Most desktop Linux users have probably heard of a “Copy on Write” filesystem like ZFS or Btrfs, and along with that, the benefits of those CoW filesystems. Compression, built-in RAID functionality, and snapshot capabilities make them incredibly advanced and modern filesystems. But how do you get started with one of these filesystems? Given that Btrfs is fully FOSS and built into the Linux Kernel, that’s a great place to start. Here we walk you through our beginner’s guide to Btrfs.
Btrfs Support Under Linux
One of the great things about Btrfs over ZFS is that Btrfs is already in-tree, meaning it’s already in the Linux Kernel. There’s nothing to install, nothing to configure – you can just use it to your heart’s content. That being said, you should check your various distro’s support for Btrfs, as some are better than others. It’s been part of the mainline Kernel since 2.6.29, and we’re closing in on 5.10, so it’ll probably be fine.
Creating a Btrfs Partition
The first thing you’ll want to do is use the trusty
mkfs command to make a partition you’ll be using for your Btrfs work. If you’re not comfortable using the terminal, you can use GParted to manage your partitions. This is nice if you like to see your partitions before you write them to disk.
To make a Btrfs partition, just identify your disk or partition and use the
mkfs.btrfs command. The system I’m demonstrating on has three disks, and I’ll be choosing “/dev/vdb1” for this first one. You may have to specify the
-f option if there’s some kind of existing partition table there.
Once that’s complete, you’ll want to decide where you’re going to mount that subvolume. This will depend on what you’re using it for: if it’s for a game library, you could make a directory in your “/home” directory called Games and mount it at “~/Games.” If it’s for some kind of backup solution, you may want to mount it in the “/mnt” directory for ease of management. I’ll be making a directory called “/mnt/btrfs” to keep things simple.
I’ll mount my “/dev/vdb” Btrfs device on that mount point using the following command:
The specific devices and mount points will vary depending on exactly what you’re doing.
Creating a Btrfs Subvolume
In Btrfs, a subvolume is just a directory where the Btrfs is able to manipulate in its special CoW ways. To do this, you’ll use the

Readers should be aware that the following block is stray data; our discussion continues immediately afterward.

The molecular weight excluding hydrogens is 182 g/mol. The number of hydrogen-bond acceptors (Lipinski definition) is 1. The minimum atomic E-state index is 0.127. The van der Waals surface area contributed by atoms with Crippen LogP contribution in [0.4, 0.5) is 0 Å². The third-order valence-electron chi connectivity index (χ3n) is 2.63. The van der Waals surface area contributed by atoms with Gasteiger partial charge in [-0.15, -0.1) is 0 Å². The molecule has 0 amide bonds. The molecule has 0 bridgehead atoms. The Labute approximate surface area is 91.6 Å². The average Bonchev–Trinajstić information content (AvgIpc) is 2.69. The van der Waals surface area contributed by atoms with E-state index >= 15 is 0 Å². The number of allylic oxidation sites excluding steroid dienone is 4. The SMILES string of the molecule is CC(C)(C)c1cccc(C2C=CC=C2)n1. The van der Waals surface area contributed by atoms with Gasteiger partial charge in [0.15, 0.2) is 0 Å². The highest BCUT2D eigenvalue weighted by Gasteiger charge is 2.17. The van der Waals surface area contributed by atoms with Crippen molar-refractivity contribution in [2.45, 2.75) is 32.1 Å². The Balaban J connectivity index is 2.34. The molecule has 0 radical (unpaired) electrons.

subvolume create command under btrfs.
I’m making a subvolume for backups of this system, but you can name it anything you want. You can use this directory just like you would any other directory, just knowing that it will benefit from the tools embedded in Btrfs.
Snapshotting a Btrfs Subvolume
One of the great parts of Btrfs is the built-in snapshotting capabilities. There are some tools for it, like Snapper, but the
btrfs command itself has a great
subvolume snapshot subcommand. I have a file called “btrfs-test.txt” in my “/mnt/btrfs/backups” directory.
To snapshot this directory (or any Btrfs subvolume, for that matter), the command syntax is
btrfs subvolume snapshot /PATH/TO/SUBVOLUME /PATH/TO/SUBVOLUME/SNAPSHOT. For my case, I’ll run the following command:
If you’re trying to keep track of your data, I’d recommend date-stamping the snapshot directory so you know when something happened.
You can also use the
-r flag to make the snapshot read-only, which is important for the
btrfs send and
receive functions that we’ll cover later.
If you navigate to whatever directory you sent your snapshot to, you’ll find all the same data that was in the directory you took a snapshot of all neatly in the same structure. It’s a neat trick to make sure your data is protected in the event of some kind of disaster.
You could use this to take snapshots of your whole system and use the
btrfs send and
btrfs receive commands to send it to another btrfs device. That command would look like this:
This is great if you have a Btrfs device on a NAS or a RAID array in your system and want to take a snapshot of your operating system and send it over there. You can mount one of those snapshots with the
mount command, which will give you access to that data again.
If you enjoyed this article about Btrfs, make sure to check out some of our other Linux content, like our articles on how to build a new PC for Linux, 8 tools to easily create your own Linux distro, and 12 of the best games for Linux in 2020.
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